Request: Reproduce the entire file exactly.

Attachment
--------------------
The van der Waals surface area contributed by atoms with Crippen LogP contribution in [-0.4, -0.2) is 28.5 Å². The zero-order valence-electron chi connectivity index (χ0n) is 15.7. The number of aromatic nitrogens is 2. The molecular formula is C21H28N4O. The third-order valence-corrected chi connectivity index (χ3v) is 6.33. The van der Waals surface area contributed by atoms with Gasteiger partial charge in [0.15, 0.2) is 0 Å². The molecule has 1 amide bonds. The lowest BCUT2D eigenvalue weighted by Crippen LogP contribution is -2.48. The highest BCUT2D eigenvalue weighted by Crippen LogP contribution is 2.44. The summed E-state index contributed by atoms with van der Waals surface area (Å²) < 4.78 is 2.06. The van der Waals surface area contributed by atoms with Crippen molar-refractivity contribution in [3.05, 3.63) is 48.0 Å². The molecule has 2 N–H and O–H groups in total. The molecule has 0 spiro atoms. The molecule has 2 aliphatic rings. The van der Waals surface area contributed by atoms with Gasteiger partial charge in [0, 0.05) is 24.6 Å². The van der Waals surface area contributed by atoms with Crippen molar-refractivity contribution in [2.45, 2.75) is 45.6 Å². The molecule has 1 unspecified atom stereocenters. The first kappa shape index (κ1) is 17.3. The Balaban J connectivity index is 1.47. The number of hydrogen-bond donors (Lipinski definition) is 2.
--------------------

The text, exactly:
The van der Waals surface area contributed by atoms with Crippen LogP contribution in [-0.4, -0.2) is 28.5 Å². The zero-order valence-electron chi connectivity index (χ0n) is 15.7. The number of aromatic nitrogens is 2. The molecular formula is C21H28N4O. The third-order valence-corrected chi connectivity index (χ3v) is 6.33. The van der Waals surface area contributed by atoms with Gasteiger partial charge in [0.15, 0.2) is 0 Å². The molecule has 1 amide bonds. The lowest BCUT2D eigenvalue weighted by Crippen LogP contribution is -2.48. The highest BCUT2D eigenvalue weighted by Crippen LogP contribution is 2.44. The summed E-state index contributed by atoms with van der Waals surface area (Å²) < 4.78 is 2.06. The van der Waals surface area contributed by atoms with Crippen molar-refractivity contribution in [3.05, 3.63) is 48.0 Å². The molecule has 2 N–H and O–H groups in total. The molecule has 0 spiro atoms. The molecule has 2 aliphatic rings. The van der Waals surface area contributed by atoms with Gasteiger partial charge in [0, 0.05) is 24.6 Å². The van der Waals surface area contributed by atoms with Crippen molar-refractivity contribution in [2.45, 2.75) is 45.6 Å². The molecule has 1 unspecified atom stereocenters. The first kappa shape index (κ1) is 17.3. The Balaban J connectivity index is 1.47. The number of hydrogen-bond donors (Lipinski definition) is 2.